In this video I install File Services and set up a shared folder

Create a Group Policy

Overview

Group Policy is an extremely usefully administrative tool. You can use group policies to restrict what access to resources users on your network will have access to. If you want to restrict a user’s ability to make configuration changes to a system, you can do it by creating a group policy that applies to his/her user account or computer. The ability to create and apply group policies on your domain is indispensable for an administrator. Windows Server 2008 makes working with group policies much more efficient and easy.

Video Tutorial

In this tutorial I create a group policy to restrict access to all removable media devices

Create a Primary Zone using DNS Manager

Overview

  • When you create a Primary Zone using DNS Manager in Windows Server 2008 you establish your DNS Server as an Authority over a particular domain name.
  • The Zone you create can be restricted to work on the private network, by creating it to be a simple local authority operating only on your local area network. To do this, you make the zone linked to a non-publicly registered domain name like danslab.local or danslaptop.local
  • Alternatively, the Zone you create can be linked to a publicly registered domain name like danscourses.com or dansgames.com.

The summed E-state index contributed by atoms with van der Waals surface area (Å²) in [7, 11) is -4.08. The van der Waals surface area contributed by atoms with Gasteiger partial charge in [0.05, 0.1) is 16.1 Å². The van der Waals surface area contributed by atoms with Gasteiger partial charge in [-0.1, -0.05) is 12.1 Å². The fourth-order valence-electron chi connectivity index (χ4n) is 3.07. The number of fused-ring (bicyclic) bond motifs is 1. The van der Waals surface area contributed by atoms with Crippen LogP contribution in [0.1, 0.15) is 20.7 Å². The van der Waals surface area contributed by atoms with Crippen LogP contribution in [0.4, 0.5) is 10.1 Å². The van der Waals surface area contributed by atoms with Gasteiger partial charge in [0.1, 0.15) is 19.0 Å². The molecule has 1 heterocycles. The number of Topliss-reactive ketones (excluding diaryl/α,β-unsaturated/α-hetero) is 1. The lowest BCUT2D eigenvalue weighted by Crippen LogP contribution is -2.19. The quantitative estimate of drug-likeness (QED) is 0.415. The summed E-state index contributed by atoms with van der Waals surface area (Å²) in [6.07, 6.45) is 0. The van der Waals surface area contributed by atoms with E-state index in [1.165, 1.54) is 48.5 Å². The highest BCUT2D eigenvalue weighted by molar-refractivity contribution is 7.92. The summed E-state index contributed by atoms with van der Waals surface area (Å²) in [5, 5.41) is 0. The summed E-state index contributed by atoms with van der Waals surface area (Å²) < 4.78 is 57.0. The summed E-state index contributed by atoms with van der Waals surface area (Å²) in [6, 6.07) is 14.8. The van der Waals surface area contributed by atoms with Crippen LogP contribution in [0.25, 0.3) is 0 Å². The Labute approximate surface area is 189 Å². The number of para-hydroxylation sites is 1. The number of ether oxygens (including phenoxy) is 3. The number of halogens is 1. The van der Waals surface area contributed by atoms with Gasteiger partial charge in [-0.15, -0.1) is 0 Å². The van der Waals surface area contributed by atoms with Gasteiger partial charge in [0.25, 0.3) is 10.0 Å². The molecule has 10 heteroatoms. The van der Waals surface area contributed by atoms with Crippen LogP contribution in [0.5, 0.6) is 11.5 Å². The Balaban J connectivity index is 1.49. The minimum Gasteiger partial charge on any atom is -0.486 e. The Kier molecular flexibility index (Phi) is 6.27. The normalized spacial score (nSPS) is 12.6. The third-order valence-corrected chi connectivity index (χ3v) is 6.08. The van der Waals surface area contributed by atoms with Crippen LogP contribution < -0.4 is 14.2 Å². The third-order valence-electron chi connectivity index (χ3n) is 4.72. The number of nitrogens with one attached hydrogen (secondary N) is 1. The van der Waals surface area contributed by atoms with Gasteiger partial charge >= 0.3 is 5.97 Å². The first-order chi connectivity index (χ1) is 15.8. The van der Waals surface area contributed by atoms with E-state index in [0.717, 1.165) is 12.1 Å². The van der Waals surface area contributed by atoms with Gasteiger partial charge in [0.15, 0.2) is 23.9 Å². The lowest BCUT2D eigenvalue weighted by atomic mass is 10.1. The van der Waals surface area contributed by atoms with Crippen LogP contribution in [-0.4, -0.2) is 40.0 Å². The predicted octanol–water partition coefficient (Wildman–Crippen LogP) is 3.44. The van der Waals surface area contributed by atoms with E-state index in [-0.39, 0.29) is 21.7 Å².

• When you create a Primary Zone, it will be linked to a publicly registered or private domain name and the server will become the Authoritative DNS Server for that domain name (either publicly or privately).

Video Tutorials

In the example below, I create a Primary Zone for resolving a non-public domain name to a host on the local network that is running a webserver

In this tutorial, I discuss running an Apache web server using WampServer:

In this tutorial, I discuss registering a domain name and transferring it to your company’s or home ip address so that your DNS server can function as the Authoritative DNS server for that domain name

Configuring and Connecting to a Remote Access Server in Server 2008

Windows Remote Access Server Overview

Installing and configuring a RAS remote access server and successfully configuring it to allow a VPN connection from outside the network whether that will be over LANs or over the WAN involves three areas of configuration on the server: 1) Connection, 2) Authentication, and 3) Authorization. Below is a summary of some of the key points in that process as well as some video tutorials demonstrating the details of the setting up a RAS server for VPN connections.